by Keisha Katz (originally published on NBC News.com)
Chris Chalk has been making his mark in the entertainment industry, landing roles ranging from HBO’s “The Newsroom,” to Showtime’s award-winning drama, “Homeland,” to playing a free black man taken captive in the Oscar winning film “12 Years a Slave.”
His latest character, Darius, on USA’s edgy new drama “Complications,” has him commanding the streets of Atlanta as a part of a gang called Vine City Crew. Created by Matt Nix, the writer and producer known for the acclaimed series “Burn Notice,” the series follows Dr. John Ellison (Jason O’Mara) after he makes the life-changing decision to save a young boy injured in a drive-by shooting, who just happens to be the son of incarcerated gang leader named EZ Tyler. While EZ is calling the shots from behind bars, Darius is making sure Dr. Ellison keeps the young boy alive at all costs.
NBCBLK caught up with Chalk before his debut on the new series to talk about the sensitivities of portraying gang life on TV, why he plays complicated characters and staying grateful.
Complications – Season 1
Chris Chalk as Darius Bishop in ‘Complications’ USA Network / Frank Ockenfels 3/USA Network
When you learned about USA’s idea for the series “Complications,” what about the show appealed to you? What made you want to take the role of Darius?
Chris: First watching the pilot made me very interested, because it’s like not a typical USA show. It’s not a traditional sunshine, blue skies show. Then I met with Matt Nix and we talked about the character Darius. We both talked about him as a human being, and not as a Black person, not as a gang member, just as a guy.
In the show, Darius is the guy in charge in his neighborhood, yet his methods as a leader might not be completely orthodox. What do you think of his leadership style?
Chris: Similar to the doctor, when you have to protect your family, you’ll do anything, and Darius’s “family” is the kid and his “boss” is EZ. It’s not from a place of fear, it’s from a place of loyalty that he protects the kid, protects the gang, protects his family, and he’ll go to any lengths. He doesn’t necessarily have the same vocabulary or weaponry as the doctor, but he uses what he has—his boys, his gang, and his intellect—to get the job done. He’ll do anything… absolutely anything.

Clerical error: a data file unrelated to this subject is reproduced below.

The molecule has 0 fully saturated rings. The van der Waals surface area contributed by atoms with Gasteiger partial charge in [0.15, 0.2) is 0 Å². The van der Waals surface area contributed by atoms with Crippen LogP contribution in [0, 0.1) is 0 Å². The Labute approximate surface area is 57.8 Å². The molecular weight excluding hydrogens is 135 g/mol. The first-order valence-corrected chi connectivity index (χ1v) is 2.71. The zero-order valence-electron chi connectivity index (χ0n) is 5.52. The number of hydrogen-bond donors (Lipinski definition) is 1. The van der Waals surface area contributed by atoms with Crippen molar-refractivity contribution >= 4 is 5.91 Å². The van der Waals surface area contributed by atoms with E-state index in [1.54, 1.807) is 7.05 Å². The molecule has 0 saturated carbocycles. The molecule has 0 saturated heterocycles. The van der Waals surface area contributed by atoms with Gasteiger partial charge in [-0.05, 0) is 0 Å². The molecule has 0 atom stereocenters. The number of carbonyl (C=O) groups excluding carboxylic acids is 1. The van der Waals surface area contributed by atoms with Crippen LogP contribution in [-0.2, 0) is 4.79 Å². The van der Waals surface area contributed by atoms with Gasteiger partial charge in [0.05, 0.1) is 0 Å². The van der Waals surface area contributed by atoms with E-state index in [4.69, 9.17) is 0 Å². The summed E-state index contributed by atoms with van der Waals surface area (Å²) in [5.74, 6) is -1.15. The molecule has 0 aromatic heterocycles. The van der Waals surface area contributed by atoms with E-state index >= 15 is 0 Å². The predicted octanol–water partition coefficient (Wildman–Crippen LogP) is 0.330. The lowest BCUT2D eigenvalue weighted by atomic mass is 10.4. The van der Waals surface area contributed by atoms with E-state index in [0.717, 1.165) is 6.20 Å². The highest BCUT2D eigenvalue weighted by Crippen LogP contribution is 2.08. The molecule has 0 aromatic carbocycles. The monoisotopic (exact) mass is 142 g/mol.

The role of Darius is not like the roles of Gary Cooper (“The Newsroom”) or Tom Walker (“Homeland”). What was it like to prepare for this role?
Chris: I know a lot of people who are surrounded by gang life and that’s why it’s very important to me to make sure that when they’re on television that they’re portrayed as people, because they are just people. They’re people who just took a left instead of a right on whatever day and took whatever opportunities they were afforded because of life’s circumstance.
Darius to me is a guy who loves who he loves, needs what he needs, and he’s just limited by his circumstance. All of us love something and need something and once we figure that out, it’s just about being a human.
What you are you most excited about to have viewers see with the character of Darius or with the series as a whole?
Chris: What I take away from it and what I hope people take away from it, is that despite our many, many differences—black, white, yellow, green, orange, rich, poor—we all kind of want the same thing, and are trying to achieve the same thing. I don’t think that’s the major intention of the show, but that’s my experience of the show, because when I walk away from it I see Darius and Dr. John Ellison as the same person. One’s a doctor, one’s a gang leader, but they’re both fighting for their family to keep their family alive.
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When you reflect on your acting career, what do you think of where you are now?
Chris: I feel like I’m on a path that I’m very appreciative of. I also have ideas of where I’d like to continue to go. I’m open to suggestions and opportunities and I just remain grateful. I don’t know, I think it’s really fun, and I think it’s great to get to do this. It’s my favorite thing to do, and so I just remain appreciative of the opportunity and I look forward to the abundance of opportunities to come.
“Complications” airs on Thursdays at 9/8c on USA.